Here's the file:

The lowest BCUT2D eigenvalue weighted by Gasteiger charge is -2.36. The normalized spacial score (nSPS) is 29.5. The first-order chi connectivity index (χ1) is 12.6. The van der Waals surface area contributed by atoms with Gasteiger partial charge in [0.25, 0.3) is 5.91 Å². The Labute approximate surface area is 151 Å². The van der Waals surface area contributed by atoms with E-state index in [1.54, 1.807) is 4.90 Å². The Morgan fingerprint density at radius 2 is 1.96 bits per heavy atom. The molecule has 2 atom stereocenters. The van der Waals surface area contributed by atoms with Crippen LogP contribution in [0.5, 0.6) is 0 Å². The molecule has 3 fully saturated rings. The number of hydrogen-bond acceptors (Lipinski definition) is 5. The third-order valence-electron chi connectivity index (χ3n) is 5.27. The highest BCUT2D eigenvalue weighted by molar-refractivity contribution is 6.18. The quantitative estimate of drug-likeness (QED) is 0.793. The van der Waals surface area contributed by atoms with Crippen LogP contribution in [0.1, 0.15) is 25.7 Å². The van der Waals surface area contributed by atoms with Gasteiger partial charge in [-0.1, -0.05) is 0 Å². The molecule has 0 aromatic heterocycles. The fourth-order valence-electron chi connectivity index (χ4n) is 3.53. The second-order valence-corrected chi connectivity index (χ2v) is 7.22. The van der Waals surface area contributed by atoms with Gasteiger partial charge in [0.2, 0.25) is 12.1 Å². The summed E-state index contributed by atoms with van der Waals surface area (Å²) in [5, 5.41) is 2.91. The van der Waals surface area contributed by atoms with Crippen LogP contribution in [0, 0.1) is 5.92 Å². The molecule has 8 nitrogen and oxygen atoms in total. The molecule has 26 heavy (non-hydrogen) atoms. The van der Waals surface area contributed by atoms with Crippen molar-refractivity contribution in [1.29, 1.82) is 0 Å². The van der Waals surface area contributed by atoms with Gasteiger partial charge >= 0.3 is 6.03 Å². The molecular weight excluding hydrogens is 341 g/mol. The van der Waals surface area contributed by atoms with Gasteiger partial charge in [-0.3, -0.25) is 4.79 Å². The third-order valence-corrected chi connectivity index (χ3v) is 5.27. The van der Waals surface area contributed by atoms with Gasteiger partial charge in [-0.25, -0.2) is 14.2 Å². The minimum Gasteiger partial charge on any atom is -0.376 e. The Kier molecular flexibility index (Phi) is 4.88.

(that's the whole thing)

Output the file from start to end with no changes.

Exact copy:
The lowest BCUT2D eigenvalue weighted by Gasteiger charge is -2.36. The normalized spacial score (nSPS) is 29.5. The first-order chi connectivity index (χ1) is 12.6. The van der Waals surface area contributed by atoms with Gasteiger partial charge in [0.25, 0.3) is 5.91 Å². The Labute approximate surface area is 151 Å². The van der Waals surface area contributed by atoms with E-state index in [1.54, 1.807) is 4.90 Å². The Morgan fingerprint density at radius 2 is 1.96 bits per heavy atom. The molecule has 2 atom stereocenters. The van der Waals surface area contributed by atoms with Crippen LogP contribution in [0.5, 0.6) is 0 Å². The molecule has 3 fully saturated rings. The number of hydrogen-bond acceptors (Lipinski definition) is 5. The third-order valence-electron chi connectivity index (χ3n) is 5.27. The highest BCUT2D eigenvalue weighted by molar-refractivity contribution is 6.18. The quantitative estimate of drug-likeness (QED) is 0.793. The van der Waals surface area contributed by atoms with Crippen LogP contribution in [0.1, 0.15) is 25.7 Å². The van der Waals surface area contributed by atoms with Gasteiger partial charge in [-0.1, -0.05) is 0 Å². The molecule has 0 aromatic heterocycles. The fourth-order valence-electron chi connectivity index (χ4n) is 3.53. The second-order valence-corrected chi connectivity index (χ2v) is 7.22. The van der Waals surface area contributed by atoms with Gasteiger partial charge in [0.2, 0.25) is 12.1 Å². The summed E-state index contributed by atoms with van der Waals surface area (Å²) in [5, 5.41) is 2.91. The van der Waals surface area contributed by atoms with Crippen LogP contribution in [0, 0.1) is 5.92 Å². The molecule has 8 nitrogen and oxygen atoms in total. The molecule has 26 heavy (non-hydrogen) atoms. The van der Waals surface area contributed by atoms with Crippen molar-refractivity contribution in [1.29, 1.82) is 0 Å². The van der Waals surface area contributed by atoms with Gasteiger partial charge >= 0.3 is 6.03 Å². The molecular weight excluding hydrogens is 341 g/mol. The van der Waals surface area contributed by atoms with Gasteiger partial charge in [-0.3, -0.25) is 4.79 Å². The third-order valence-corrected chi connectivity index (χ3v) is 5.27. The van der Waals surface area contributed by atoms with Gasteiger partial charge in [-0.25, -0.2) is 14.2 Å². The minimum Gasteiger partial charge on any atom is -0.376 e. The Kier molecular flexibility index (Phi) is 4.88.